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LIB

John Whitney Pickersgill

Liberal

Mr. Pickersgill:

I do not think that is an exact interpretation of what I said. I said it seemed to me that my hon. friend was arguing-and I am not talking about my own argument, because it was his argument that was in question-that it would be preferable that they be included in the War Veterans Allowance Act and treated as veterans and not as civilians.

It seems to me that discussion on the principle of a bill has always been considered wide enough to suggest that the objective of the bill in certain particulars could be better accomplished in another way. It seems to me that is all my hon. friend was doing. He was certainly not opposing the principle.

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PC

Daniel Roland Michener (Speaker of the House of Commons)

Progressive Conservative

Mr. Speaker:

I do not wish to limit the discussion. I understood the hon. member who had the floor to be saying, "I do not disapprove of paying pensions to civilians, but these Newfoundland foresters are not properly civilians in relationship to these pensions and should be treated as veterans". If that is so, it seems to me he is not opposing the principle and he should perhaps discuss the inclusion of this category as civilians at the committee stage. However, perhaps the simplest way is for the hon. member to complete his argument now, and he will not have to repeat it at the committee stage.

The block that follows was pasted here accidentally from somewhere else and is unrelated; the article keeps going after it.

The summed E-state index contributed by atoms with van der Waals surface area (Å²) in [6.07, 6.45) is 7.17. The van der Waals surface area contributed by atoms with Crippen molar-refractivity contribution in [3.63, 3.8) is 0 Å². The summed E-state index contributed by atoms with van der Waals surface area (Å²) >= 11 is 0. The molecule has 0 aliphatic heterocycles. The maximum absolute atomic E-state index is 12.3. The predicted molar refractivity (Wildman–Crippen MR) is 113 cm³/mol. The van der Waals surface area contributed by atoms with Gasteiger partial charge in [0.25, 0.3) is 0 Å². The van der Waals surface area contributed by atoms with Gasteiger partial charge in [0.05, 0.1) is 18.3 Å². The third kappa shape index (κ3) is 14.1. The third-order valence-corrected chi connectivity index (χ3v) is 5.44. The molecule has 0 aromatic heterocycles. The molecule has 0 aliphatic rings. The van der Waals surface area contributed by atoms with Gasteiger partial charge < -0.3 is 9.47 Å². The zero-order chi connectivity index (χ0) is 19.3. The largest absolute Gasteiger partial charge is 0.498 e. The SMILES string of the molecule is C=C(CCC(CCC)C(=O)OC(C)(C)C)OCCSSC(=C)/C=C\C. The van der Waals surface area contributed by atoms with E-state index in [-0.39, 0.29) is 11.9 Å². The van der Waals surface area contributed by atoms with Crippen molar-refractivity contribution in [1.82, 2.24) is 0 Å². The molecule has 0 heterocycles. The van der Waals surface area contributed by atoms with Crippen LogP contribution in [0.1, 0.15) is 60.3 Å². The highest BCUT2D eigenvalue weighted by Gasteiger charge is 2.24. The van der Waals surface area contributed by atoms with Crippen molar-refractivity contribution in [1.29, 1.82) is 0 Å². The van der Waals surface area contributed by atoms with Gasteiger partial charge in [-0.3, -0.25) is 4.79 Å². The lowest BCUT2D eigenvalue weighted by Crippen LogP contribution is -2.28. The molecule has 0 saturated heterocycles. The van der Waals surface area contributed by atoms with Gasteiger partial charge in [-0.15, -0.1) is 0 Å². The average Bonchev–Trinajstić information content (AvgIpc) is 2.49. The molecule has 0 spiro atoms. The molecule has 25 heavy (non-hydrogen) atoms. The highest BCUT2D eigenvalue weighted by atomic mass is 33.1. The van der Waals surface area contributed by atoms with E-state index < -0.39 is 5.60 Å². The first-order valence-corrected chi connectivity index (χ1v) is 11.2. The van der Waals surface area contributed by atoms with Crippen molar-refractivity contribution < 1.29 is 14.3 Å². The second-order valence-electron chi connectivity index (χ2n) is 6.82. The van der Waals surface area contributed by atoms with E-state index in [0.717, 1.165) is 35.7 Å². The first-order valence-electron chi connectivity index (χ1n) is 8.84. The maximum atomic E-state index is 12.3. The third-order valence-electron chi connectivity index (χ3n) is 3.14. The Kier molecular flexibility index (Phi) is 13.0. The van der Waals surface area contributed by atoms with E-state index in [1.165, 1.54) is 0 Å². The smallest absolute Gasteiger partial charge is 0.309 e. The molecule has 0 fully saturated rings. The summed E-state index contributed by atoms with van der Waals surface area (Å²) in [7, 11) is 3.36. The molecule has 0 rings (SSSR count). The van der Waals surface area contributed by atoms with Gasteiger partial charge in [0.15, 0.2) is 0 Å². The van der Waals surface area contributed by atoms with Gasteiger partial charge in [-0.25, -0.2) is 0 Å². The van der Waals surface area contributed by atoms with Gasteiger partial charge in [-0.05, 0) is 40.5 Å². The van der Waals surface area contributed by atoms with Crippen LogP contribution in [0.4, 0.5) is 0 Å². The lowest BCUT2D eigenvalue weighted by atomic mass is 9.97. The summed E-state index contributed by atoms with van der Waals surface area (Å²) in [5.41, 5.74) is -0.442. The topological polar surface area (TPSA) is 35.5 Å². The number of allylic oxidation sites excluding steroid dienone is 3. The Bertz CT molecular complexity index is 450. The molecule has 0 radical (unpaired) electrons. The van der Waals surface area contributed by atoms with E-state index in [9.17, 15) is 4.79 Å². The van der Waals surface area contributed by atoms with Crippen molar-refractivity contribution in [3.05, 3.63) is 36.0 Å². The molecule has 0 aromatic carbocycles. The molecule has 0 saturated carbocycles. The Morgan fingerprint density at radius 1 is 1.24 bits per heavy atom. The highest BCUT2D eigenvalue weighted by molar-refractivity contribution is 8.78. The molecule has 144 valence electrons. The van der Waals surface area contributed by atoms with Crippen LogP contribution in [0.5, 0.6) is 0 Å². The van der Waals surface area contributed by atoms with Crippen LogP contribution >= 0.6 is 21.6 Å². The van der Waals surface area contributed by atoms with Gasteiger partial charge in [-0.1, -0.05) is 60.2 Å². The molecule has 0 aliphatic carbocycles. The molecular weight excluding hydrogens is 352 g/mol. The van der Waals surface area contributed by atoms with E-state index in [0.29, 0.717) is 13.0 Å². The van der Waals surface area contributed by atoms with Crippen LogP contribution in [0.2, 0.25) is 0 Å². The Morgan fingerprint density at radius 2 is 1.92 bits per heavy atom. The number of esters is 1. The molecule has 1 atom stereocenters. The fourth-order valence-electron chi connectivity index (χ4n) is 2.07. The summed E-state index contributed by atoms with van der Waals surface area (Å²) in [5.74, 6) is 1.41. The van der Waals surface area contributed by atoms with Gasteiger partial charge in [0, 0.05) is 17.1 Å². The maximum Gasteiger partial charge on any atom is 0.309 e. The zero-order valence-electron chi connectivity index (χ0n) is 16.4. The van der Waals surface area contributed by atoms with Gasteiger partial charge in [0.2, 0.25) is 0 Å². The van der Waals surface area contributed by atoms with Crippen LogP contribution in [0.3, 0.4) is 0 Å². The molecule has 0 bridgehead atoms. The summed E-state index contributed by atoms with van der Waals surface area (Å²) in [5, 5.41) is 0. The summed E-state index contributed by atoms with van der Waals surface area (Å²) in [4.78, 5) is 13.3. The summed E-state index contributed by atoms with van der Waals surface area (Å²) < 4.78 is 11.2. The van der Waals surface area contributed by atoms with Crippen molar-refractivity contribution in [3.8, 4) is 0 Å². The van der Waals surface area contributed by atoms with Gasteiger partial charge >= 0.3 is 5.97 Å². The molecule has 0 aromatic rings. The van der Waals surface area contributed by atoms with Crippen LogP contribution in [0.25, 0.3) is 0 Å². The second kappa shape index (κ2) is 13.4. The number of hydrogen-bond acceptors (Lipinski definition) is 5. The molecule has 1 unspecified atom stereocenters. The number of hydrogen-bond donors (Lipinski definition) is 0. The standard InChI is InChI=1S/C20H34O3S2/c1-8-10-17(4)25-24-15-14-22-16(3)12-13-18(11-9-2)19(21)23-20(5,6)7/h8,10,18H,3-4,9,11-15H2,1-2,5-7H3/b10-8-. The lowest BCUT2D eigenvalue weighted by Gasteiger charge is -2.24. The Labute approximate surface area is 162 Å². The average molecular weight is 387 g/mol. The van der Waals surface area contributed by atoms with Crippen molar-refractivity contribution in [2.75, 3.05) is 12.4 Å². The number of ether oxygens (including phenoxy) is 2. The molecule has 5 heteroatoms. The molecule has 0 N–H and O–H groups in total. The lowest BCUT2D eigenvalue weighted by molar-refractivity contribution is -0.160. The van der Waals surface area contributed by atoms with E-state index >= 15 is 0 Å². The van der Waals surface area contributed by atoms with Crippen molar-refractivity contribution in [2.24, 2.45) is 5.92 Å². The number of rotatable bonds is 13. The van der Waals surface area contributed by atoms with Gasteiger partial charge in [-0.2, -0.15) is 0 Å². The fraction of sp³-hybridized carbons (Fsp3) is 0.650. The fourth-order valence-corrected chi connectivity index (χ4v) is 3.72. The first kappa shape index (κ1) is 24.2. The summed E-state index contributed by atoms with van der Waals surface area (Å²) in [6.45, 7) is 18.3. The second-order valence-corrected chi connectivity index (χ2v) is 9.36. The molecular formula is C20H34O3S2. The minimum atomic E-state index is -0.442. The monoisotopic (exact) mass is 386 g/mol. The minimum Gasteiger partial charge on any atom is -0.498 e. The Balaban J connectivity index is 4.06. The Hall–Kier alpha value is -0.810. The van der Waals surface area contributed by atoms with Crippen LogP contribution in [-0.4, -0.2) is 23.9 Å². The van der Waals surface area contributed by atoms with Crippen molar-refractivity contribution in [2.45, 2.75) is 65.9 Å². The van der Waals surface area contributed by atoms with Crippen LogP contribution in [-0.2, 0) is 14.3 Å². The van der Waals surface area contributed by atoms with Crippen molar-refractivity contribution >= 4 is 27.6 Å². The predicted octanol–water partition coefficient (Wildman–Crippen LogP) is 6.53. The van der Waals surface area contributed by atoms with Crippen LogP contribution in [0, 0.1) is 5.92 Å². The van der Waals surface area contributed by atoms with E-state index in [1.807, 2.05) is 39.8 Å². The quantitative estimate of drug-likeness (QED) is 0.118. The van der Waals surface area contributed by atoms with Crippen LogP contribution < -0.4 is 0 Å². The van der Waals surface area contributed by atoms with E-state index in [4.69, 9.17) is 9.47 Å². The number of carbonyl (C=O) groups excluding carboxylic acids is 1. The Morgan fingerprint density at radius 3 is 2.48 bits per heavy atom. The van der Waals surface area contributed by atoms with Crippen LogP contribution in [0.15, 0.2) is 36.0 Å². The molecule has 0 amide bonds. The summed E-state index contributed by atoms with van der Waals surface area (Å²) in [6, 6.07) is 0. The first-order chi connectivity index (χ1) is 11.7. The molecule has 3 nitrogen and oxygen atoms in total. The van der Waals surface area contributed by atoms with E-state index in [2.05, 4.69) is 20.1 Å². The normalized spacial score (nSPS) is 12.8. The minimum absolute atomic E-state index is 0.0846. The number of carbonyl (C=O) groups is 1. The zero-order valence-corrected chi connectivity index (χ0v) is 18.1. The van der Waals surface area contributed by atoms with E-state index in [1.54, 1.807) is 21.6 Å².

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PC

James Aloysius McGrath

Progressive Conservative

Mr. McGrath:

Mr. Speaker, on the point of order, it is understood that hon. members will

be given the same latitude as the hon. member for Burin-Burgeo (Mr. Carter)?

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PC

Daniel Roland Michener (Speaker of the House of Commons)

Progressive Conservative

Mr. Speaker:

It has always been the

principle that has been followed that if debate is relevant to one hon. member, it is relevant to another. If hon. members wish to debate this matter now rather than in committee, I cannot object; but I point out that it is more appropriately a matter for the committee stage.

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LIB

John Whitney Pickersgill

Liberal

Mr. Pickersgill: